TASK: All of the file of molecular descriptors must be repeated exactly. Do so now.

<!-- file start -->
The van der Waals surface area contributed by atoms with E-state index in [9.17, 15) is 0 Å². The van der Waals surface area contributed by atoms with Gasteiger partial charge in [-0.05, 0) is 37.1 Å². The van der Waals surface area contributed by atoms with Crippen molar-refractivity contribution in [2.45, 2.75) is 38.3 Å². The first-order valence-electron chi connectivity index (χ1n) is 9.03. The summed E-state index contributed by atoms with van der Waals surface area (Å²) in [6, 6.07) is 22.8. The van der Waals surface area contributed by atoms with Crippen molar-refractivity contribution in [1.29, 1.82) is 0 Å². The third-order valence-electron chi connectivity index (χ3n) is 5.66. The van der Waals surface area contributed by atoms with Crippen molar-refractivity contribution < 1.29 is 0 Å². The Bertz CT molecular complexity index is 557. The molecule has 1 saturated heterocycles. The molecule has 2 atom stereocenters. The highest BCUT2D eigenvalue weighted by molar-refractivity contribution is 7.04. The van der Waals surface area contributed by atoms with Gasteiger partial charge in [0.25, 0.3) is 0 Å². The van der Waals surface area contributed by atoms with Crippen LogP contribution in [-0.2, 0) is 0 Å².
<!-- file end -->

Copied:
The van der Waals surface area contributed by atoms with E-state index in [9.17, 15) is 0 Å². The van der Waals surface area contributed by atoms with Gasteiger partial charge in [-0.05, 0) is 37.1 Å². The van der Waals surface area contributed by atoms with Crippen molar-refractivity contribution in [2.45, 2.75) is 38.3 Å². The first-order valence-electron chi connectivity index (χ1n) is 9.03. The summed E-state index contributed by atoms with van der Waals surface area (Å²) in [6, 6.07) is 22.8. The van der Waals surface area contributed by atoms with Crippen molar-refractivity contribution in [1.29, 1.82) is 0 Å². The third-order valence-electron chi connectivity index (χ3n) is 5.66. The van der Waals surface area contributed by atoms with Crippen molar-refractivity contribution < 1.29 is 0 Å². The Bertz CT molecular complexity index is 557. The molecule has 1 saturated heterocycles. The molecule has 2 atom stereocenters. The highest BCUT2D eigenvalue weighted by molar-refractivity contribution is 7.04. The van der Waals surface area contributed by atoms with Gasteiger partial charge in [0.25, 0.3) is 0 Å². The van der Waals surface area contributed by atoms with Crippen LogP contribution in [-0.2, 0) is 0 Å².